Raymond Gong, MD, Pathology Resident
Nam K. Tran, PhD, HCLD (ABB), FAACC, Professor of Clinical Pathology

Introduction:

Therapeutic drug monitoring (TDM) is the practice of measuring drug concentrations in order to tailor dosages and maintain therapeutic levels in a patient’s bloodstream [1-2]. The goal of TDM is to improve clinical outcomes by improving efficacy, limiting toxicity, and subsequently reduce the overall cost of drug therapy. It is an interdisciplinary process that includes clinicians, pharmacists, and laboratory professionals and combines knowledge of pharmacokinetics, pharmacodynamics, the patient's clinical setting (including various preanalytical factors such as dosage, dosing interval, patient characteristics, sample type, and timing of sample collection), and analytical factors within the clinical laboratory. TDM is the standard of care for monitoring therapy with many drugs and is particularly valuable for drugs that are used for an extended period of time, show pharmacokinetic variability, and/or known to a have a narrow therapeutic index.

While the benefits of TDM are clear, a review of the literature shows that monitoring practices may not always be ideal. Based on earlier studies of TDM programs for digoxin and phenytoin, it had been reported that as many as 70% to 80% of TDM assays performed on inpatients were inappropriate [3]. This was attributed to over-monitoring as well as under-monitoring with providers failing to detect trends in TDM assay results. A more recent study focusing on TDM of vancomycin in pediatric inpatients revealed that up to 94% of TDM assays were inappropriate in that particular institution, owing to mistiming of sample collection and lack of clinical indication [4]. Other studies, including international research, that are based on provider survey data indicate that while TDM is accessible, there has been concern over a perceived lack of clinical value, unawareness on how to use TDM, and wide variation in TDM practice [5-8]. These studies highlight the importance of knowledge of TDM guidelines and appropriate interpretation of results, which are needed to ensure effective TDM utilization, avoid excessive healthcare costs, and prevent adverse drug events.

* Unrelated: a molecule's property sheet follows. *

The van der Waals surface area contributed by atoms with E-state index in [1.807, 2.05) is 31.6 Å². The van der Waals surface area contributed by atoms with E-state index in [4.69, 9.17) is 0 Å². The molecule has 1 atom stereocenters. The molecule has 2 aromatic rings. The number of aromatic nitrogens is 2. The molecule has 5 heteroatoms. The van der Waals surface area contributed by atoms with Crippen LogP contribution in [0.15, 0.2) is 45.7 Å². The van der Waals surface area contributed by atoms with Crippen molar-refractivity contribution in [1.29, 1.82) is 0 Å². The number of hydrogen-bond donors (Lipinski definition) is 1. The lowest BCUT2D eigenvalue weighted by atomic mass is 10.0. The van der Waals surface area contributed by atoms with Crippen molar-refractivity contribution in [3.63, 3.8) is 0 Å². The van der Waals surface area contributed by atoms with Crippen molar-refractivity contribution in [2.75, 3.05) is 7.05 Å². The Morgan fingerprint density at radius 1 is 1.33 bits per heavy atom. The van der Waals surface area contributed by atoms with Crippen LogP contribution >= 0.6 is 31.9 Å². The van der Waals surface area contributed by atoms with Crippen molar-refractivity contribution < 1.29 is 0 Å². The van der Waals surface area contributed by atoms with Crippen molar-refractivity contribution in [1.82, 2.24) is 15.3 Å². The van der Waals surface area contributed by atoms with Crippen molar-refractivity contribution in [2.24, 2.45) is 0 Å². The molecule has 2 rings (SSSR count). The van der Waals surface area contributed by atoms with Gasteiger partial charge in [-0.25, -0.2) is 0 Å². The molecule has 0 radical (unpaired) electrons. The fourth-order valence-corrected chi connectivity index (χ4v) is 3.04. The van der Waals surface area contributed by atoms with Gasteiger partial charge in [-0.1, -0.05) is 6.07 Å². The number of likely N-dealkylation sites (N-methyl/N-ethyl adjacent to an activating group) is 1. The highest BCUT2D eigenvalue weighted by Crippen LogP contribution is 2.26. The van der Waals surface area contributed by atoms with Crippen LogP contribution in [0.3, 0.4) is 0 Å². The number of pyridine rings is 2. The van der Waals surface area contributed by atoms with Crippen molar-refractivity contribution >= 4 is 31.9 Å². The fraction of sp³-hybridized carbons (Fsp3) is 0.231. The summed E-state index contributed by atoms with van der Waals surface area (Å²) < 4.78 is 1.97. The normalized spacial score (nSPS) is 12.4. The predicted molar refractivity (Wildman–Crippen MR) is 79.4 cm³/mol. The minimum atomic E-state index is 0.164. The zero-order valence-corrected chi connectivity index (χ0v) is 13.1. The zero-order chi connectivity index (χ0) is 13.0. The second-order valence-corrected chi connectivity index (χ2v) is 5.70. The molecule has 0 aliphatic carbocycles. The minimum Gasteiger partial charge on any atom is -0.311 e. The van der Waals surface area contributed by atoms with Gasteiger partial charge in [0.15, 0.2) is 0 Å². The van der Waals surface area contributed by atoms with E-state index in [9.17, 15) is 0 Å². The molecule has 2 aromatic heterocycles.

Laboratory Best Practice:

At UC Davis Health, assays for use in TDM are offered for a variety of drug analytes including antiepileptic drugs, immunosuppressive drugs, and antimicrobials. Given appropriate clinical indication and collaboration with the Clinical Laboratory, UC Davis Health clinicians are able to order drug concentration testing for select medications. Placing orders in Epic Hyperspace provides a dialog box such as that shown in the image below (annotated with a red arrow):

As indicated by the red arrow, a reference link to the Laboratory Test Directory is available to providers for further information about laboratory tests.

Using peak gentamicin concentration as an example, accessing the link will take providers to a corresponding webpage within the Laboratory Test Directory, as shown in the following image which only partially displays the information on test specifications that is available.